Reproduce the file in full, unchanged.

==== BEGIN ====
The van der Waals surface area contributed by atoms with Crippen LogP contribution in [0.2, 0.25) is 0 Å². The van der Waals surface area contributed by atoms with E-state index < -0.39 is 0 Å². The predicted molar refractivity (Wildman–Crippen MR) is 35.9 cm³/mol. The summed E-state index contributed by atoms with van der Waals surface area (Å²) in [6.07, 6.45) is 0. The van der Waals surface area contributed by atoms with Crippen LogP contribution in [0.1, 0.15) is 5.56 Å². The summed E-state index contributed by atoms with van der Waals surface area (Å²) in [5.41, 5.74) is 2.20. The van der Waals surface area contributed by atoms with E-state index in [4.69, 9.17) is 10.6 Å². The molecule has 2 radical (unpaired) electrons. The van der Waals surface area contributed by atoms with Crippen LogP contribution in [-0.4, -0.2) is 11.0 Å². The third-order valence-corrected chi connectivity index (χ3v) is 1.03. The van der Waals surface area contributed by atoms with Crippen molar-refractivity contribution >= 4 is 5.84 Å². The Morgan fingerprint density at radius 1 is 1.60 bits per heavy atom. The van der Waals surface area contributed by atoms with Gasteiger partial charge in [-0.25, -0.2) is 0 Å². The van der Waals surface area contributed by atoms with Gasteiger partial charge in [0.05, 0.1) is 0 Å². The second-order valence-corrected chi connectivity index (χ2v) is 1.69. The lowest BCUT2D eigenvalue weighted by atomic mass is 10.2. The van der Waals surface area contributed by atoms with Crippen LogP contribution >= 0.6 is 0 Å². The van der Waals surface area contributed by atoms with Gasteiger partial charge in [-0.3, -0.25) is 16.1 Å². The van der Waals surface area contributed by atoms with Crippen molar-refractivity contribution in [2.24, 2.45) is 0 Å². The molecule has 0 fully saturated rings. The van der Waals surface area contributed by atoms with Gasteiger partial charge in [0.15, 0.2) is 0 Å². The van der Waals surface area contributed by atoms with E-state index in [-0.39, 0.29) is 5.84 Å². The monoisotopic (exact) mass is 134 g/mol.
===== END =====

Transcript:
The van der Waals surface area contributed by atoms with Crippen LogP contribution in [0.2, 0.25) is 0 Å². The van der Waals surface area contributed by atoms with E-state index < -0.39 is 0 Å². The predicted molar refractivity (Wildman–Crippen MR) is 35.9 cm³/mol. The summed E-state index contributed by atoms with van der Waals surface area (Å²) in [6.07, 6.45) is 0. The van der Waals surface area contributed by atoms with Crippen LogP contribution in [0.1, 0.15) is 5.56 Å². The summed E-state index contributed by atoms with van der Waals surface area (Å²) in [5.41, 5.74) is 2.20. The van der Waals surface area contributed by atoms with E-state index in [4.69, 9.17) is 10.6 Å². The molecule has 2 radical (unpaired) electrons. The van der Waals surface area contributed by atoms with Crippen LogP contribution in [-0.4, -0.2) is 11.0 Å². The third-order valence-corrected chi connectivity index (χ3v) is 1.03. The van der Waals surface area contributed by atoms with Crippen molar-refractivity contribution >= 4 is 5.84 Å². The Morgan fingerprint density at radius 1 is 1.60 bits per heavy atom. The van der Waals surface area contributed by atoms with Gasteiger partial charge in [-0.25, -0.2) is 0 Å². The van der Waals surface area contributed by atoms with Gasteiger partial charge in [0.05, 0.1) is 0 Å². The second-order valence-corrected chi connectivity index (χ2v) is 1.69. The lowest BCUT2D eigenvalue weighted by atomic mass is 10.2. The van der Waals surface area contributed by atoms with Crippen LogP contribution >= 0.6 is 0 Å². The van der Waals surface area contributed by atoms with Gasteiger partial charge in [-0.3, -0.25) is 16.1 Å². The van der Waals surface area contributed by atoms with Crippen molar-refractivity contribution in [2.24, 2.45) is 0 Å². The molecule has 0 fully saturated rings. The van der Waals surface area contributed by atoms with Gasteiger partial charge in [0.15, 0.2) is 0 Å². The van der Waals surface area contributed by atoms with E-state index in [-0.39, 0.29) is 5.84 Å². The monoisotopic (exact) mass is 134 g/mol.